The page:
Guesthouse Living Isn't for Everyone
Learning what is important to make a place home
I guess our first experience with group living is with the household unit we were born into - our parents, maybe grandparents, a brother or sister, or more. We learned that particular types of behavior would guarantee a certain amount of harmony or disharmony within the group.
Published on LatinoLA: December 5, 2003
Next, maybe our next experience is at summer camp, a college dorm, or a military barracks. Our parents were replaced by other authority figures, sometimes our peers. And we learned other ways to cope.
The reason I bring this up is because in recent years I've been in a number of group/paired living situations. I've lived at the YWCA, with my sister, as part of a household with a private entry room, and, most recently in Japan, in a coed "gaijin house" (foreigner guesthouse) and in a women's dorm with Japanese roommates. Sure, I wouldn't mind having my own place, but my lean pocketbook says otherwise.
All this shared living hasn't made me an expert on how to get along with everyone, but I've learned what is important to me in order to call a place "home." Namely, a certain level of cleanliness and peace.
It seems I've been doing a lot of cleaning lately.
When I moved into a private room at the gaijin house, I immediately noticed the dirt stains on the walls and floors, a healthy growth of mold in the shower stall, unwashed dishes in the kitchen sink, and layers of dust on the venetian blinds and hallway air filters. I didn't dare put anything in the refrigerator.
"You didn't notice the handprint in the middle of the island of dirt above the TV set?" I asked one person after I had wiped down the lounge area walls with bleach. After I had cleaned, no one knew I had done it. If a person had been bothered by the dirt in the first place, like I had been, he or she would have taken care of it already, which leads to an interesting observation.
People have different levels of awareness when it comes to dirt. A cigarette butt in the toilet bowl doesn't raise an eyebrow in some households. One woman who doesn't clean up after herself is too self-absorbed; she'll spot a tiny zit forming on her pretty face before she remembers the mess she left in the kitchen.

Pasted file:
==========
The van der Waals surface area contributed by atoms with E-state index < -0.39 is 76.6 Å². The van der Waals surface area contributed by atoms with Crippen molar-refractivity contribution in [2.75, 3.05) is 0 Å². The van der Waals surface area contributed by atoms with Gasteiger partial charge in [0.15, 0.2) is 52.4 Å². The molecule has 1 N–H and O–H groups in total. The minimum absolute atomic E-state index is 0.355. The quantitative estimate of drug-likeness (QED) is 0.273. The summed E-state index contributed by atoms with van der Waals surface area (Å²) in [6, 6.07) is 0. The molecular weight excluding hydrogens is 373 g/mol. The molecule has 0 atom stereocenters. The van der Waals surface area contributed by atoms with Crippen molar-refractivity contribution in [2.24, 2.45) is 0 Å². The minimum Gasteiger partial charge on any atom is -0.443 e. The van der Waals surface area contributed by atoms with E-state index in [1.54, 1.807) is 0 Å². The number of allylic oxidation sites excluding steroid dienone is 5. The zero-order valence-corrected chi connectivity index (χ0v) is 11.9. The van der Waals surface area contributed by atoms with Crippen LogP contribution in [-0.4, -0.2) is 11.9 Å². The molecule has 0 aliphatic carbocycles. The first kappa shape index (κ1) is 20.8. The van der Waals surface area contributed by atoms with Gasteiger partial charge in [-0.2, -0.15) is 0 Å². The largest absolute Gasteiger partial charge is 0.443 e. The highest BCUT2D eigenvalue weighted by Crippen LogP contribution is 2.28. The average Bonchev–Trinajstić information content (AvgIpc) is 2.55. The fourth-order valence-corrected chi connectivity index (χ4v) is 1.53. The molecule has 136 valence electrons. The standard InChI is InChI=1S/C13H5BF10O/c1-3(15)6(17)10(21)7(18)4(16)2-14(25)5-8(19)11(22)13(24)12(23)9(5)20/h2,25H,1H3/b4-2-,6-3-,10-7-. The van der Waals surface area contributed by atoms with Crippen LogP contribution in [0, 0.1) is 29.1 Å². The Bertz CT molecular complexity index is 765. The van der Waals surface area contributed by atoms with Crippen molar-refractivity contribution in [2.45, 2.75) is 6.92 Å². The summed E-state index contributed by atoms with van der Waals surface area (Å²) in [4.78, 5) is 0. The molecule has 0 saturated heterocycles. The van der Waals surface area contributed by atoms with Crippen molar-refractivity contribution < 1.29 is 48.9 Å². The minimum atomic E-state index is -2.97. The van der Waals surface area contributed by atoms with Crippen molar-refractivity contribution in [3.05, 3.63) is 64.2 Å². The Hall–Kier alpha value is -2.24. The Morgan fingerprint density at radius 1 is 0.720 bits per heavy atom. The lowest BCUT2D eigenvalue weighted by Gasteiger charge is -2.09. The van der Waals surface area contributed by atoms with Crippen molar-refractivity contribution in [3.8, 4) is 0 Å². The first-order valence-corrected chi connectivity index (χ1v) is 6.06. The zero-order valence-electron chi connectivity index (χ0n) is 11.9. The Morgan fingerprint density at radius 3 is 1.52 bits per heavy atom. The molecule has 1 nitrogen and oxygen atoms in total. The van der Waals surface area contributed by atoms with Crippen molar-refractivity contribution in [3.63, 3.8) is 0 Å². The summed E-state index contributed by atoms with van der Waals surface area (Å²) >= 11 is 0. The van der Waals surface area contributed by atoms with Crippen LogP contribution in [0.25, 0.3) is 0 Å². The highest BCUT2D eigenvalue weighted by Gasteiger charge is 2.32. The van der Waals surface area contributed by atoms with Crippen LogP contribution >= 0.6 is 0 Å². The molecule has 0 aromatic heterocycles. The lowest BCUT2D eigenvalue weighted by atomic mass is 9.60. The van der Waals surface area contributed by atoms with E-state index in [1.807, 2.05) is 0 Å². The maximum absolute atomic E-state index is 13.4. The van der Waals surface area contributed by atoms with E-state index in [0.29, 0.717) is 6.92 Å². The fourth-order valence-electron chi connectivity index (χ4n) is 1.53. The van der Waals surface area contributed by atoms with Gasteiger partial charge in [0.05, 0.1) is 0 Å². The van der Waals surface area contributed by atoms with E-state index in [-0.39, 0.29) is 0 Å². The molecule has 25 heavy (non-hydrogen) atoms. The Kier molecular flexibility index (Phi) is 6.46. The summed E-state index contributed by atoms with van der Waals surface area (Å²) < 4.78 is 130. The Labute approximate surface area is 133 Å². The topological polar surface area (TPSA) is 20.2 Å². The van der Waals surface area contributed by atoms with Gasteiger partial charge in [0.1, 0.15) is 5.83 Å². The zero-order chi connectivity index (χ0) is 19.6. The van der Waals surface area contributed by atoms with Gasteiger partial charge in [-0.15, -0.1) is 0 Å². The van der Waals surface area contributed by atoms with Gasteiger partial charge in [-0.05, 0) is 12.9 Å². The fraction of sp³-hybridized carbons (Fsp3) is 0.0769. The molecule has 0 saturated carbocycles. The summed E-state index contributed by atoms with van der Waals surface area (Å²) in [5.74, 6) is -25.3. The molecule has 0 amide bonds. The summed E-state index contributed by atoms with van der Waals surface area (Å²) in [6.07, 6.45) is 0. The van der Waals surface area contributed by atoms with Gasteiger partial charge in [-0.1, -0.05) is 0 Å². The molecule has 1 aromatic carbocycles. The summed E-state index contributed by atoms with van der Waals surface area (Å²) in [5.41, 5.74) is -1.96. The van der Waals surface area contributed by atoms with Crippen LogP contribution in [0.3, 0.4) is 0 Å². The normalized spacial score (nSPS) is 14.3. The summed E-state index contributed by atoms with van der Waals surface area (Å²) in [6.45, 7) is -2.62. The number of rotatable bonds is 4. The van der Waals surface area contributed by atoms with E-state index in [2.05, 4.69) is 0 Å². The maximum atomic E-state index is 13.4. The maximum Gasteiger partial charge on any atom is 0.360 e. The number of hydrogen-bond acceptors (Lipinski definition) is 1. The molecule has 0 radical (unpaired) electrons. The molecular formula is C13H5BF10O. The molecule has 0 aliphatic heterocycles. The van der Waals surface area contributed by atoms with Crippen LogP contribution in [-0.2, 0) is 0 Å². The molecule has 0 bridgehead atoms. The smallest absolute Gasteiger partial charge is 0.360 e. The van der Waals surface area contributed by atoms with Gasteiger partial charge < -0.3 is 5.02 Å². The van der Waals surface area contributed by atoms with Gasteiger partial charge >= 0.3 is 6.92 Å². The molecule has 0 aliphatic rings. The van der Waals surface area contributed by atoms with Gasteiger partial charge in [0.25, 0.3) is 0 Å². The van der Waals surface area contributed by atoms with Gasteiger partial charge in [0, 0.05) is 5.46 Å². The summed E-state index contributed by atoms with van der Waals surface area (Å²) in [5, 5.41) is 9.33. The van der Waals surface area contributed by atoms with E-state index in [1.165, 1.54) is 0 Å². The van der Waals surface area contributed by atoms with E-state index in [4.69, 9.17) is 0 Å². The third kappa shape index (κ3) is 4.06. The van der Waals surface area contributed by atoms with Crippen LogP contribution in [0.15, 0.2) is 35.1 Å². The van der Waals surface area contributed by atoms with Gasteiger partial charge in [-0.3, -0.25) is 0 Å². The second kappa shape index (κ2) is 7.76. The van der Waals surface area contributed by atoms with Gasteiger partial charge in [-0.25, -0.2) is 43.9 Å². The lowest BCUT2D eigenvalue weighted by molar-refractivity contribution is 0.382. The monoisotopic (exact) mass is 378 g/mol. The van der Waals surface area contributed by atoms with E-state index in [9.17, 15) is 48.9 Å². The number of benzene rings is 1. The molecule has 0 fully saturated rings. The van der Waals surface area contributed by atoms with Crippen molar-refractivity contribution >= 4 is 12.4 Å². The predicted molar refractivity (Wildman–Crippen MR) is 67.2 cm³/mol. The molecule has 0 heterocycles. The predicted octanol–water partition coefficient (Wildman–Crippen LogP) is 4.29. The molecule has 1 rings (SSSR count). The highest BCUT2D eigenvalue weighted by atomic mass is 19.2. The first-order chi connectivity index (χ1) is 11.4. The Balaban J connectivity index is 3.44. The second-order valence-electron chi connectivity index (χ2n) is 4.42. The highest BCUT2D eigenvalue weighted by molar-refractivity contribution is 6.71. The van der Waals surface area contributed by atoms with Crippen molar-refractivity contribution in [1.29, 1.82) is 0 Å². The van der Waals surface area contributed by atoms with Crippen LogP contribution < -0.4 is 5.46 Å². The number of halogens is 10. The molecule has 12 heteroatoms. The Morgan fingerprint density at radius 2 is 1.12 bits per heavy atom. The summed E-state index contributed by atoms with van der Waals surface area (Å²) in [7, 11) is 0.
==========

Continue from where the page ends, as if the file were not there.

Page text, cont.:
Same thing applies to noise. I slept with earplugs almost every night I was at the guesthouse. There was the guy who'd come back home at 3 a.m. to announce, "I'M DRU-U-U-NK!" Another guy relieved his stress by cleaning; unfortunately, he choose the wee hours of the morning to do his scrubbing and rinsing.
"Yes, it bothers me, and Tracy hasn't been able to sleep the past couple nights. What do you mean what kind of noise? Does it matter? You should be SLEEPING LIKE THE REST OF US! Okay. I'll stop yelling."
There was this really strange smell coming from the kitchen when I moved into the women's dorm. "What smell?" responded one woman quite innocently, while another nodded her head to indicate she understood what I was talking about. I scrubbed mold off the food discards basket, cleaned the drain, rinsed out the waste receptacles, and scrubbed beneath the portable gas oven unit. That wasn't enough, so I cleaned the inside of the fridge (that took a couple days), microwave oven, and toaster oven. Now I'm not so sure how much of the smell came from the kitchen itself and how much from the sort of food my dorm mates eat.
Anyway, I'm happier in the women's dorm. I haven't had to wear earplugs to go to sleep. I don't have to listen to guys trash talk about girls (paper-thin walls), or put down the toilet seat, or figure out how to inconspicuously discard used tampons. But I do miss the sight of a half-naked resident fresh out of the shower in my doorway with a half-cocked smile on his face.
Kat Avila is still in Tokyo meeting interesting people like Shinji, the owner of a beachside cafe & bar who can speak Spanish and Portuguese fluently because he spent three years in South America.